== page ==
Saturday, December 2

The affected companies warn of the impact on customers and investors

The CEO of Santander, José Antonio Álvarez, this Thursday at the entity’s headquarters. / EFE

In the middle of the week of presentation of results, Santander, Sabadell and Repsol insist that they will try to avoid fiscal “arbitrariness”

Jose Maria Waiter

The whims of the political calendar have intersected with the agendas of the large Spanish companies, which during these days present their half-yearly results to the market. Coinciding with the week in which the entities render their accounts, the Government has begun the processing of the tax that will be levied on the income of the financial sector. And those responsible for the corporations have taken advantage of the opportunity to charge against the tax that, they insist, will end up harming savers and minority bank shareholders in one way or another.

The CEO of Banco Santander, José Antonio Álvarez, lamented yesterday that the tax “stigmatizes the sector” and has warned that, regardless of who it affects, inflation is not combated with taxes. This was stated during the presentation of results for the semester, a period in which Santander has earned 4,894 million euros, 33% more than in the same period of 2021.

The executive considers that the collection objective of 3,000 million euros in two years that the Government intends, will reduce the capacity of the sector to lend around 50,000 million. In his opinion, with those 3,000 million, the bank can lend 50,000 million to the economy. “It’s an account. This capital subtracts capacity to lend for an amount of 50,000 million euros. The dynamics of the market will be what they have to be”, Álvarez pointed out, to warn that the first ones who could suffer from the tax are the shareholders, and the economy.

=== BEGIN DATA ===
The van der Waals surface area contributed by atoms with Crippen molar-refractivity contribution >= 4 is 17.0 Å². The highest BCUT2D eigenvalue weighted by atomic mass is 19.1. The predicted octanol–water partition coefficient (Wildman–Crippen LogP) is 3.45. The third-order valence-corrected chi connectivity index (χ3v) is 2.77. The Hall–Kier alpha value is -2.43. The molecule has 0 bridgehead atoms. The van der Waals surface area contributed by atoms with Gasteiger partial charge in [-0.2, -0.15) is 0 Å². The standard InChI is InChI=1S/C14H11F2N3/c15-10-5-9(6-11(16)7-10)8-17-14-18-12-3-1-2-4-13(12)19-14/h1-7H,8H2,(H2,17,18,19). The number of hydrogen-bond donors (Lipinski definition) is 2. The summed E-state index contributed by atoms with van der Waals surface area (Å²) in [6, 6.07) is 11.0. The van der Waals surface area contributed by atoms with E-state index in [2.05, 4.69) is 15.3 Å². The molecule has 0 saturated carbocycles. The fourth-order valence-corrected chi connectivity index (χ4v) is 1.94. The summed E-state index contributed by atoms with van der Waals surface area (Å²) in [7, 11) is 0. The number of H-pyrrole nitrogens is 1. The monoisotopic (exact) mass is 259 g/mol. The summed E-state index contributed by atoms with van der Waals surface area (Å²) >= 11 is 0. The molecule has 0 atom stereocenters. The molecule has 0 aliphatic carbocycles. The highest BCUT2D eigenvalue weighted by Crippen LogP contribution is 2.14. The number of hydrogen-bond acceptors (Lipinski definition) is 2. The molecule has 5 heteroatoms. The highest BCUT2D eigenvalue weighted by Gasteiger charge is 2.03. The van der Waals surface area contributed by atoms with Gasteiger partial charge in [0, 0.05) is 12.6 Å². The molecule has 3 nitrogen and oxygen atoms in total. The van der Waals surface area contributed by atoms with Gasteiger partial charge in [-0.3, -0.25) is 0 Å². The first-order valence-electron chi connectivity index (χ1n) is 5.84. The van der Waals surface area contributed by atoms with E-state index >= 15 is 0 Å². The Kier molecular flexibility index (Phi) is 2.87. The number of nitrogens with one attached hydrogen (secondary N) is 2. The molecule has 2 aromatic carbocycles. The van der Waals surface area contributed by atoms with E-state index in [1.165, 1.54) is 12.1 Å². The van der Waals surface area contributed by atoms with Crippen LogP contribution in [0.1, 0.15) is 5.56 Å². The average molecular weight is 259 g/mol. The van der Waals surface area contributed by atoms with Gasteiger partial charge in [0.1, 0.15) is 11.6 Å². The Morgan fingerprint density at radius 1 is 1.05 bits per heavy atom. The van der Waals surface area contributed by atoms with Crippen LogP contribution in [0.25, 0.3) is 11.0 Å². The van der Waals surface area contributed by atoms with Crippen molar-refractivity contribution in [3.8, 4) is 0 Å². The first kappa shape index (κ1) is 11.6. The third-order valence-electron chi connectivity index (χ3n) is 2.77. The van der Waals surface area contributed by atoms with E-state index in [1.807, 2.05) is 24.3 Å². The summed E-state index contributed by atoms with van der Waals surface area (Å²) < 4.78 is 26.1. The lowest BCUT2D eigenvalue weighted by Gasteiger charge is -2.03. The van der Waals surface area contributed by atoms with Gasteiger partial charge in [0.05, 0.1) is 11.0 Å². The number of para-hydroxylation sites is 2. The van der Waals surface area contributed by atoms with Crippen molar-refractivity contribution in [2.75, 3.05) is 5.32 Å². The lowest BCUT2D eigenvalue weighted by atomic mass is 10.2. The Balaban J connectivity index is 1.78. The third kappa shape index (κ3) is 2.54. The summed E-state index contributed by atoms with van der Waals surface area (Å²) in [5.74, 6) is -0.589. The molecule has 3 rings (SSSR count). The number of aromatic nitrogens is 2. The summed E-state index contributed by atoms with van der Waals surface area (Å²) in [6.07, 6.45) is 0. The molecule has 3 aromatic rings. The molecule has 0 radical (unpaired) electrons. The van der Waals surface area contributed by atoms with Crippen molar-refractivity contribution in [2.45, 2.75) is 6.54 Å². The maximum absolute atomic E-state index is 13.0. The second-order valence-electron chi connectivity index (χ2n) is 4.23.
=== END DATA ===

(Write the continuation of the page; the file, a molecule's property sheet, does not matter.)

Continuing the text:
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In this sense, the bank employers AEB and CECA also spoke, where they consider that it is a measure that will not achieve the objective of combating inflation and, in addition, will hinder recovery and job creation.

The CEO of Banco Sabadell, César González-Bueno, has argued that the tax “must be neutral from a competition point of view” and has warned that those affected will be mostly small savers. The entity has earned 393 million euros until June, 78.6% more.

The executive sees “essential” that the taxable event respects the framework of competition between entities, so that it does not favor any entity or exclude some from paying the tax or define a payment method that harms some entities against others .

He has detailed that 50% of Sabadell is in the hands of 224,000 private shareholders with an average investment of 1,950 euros each, which means that “the vast majority are small savers.” González-Bueno has also highlighted the tax burden borne by the sector, which in his case exceeds 800 million euros.

Benefits for crude

In the case of Repsol, its CEO, Josu Jon Imaz, has denied that the oil company receives “benefits from heaven” for its activity in the current context of rising energy prices and has assured that it will do “everything possible” to fight against any “arbitrary” initiative.

Imaz assured that “he has no doubt” that the constitutional and legal framework, both of the European Union and of Spain, will protect Repsol from any “possible arbitrary initiative or arbitrary measures.”

The company has obtained a net profit of 2,539 million euros in the first half of the year, after doubling last year’s profits, driven by the rise in hydrocarbon prices and refining margins.

This Wednesday, electric companies such as Endesa and Iberdrola charged against the tax. And yesterday, the Aelec organization indicated that “it is not justified by the existence of extraordinary benefits” since the companies “are not obtaining these benefits due to the set of measures approved to date.”

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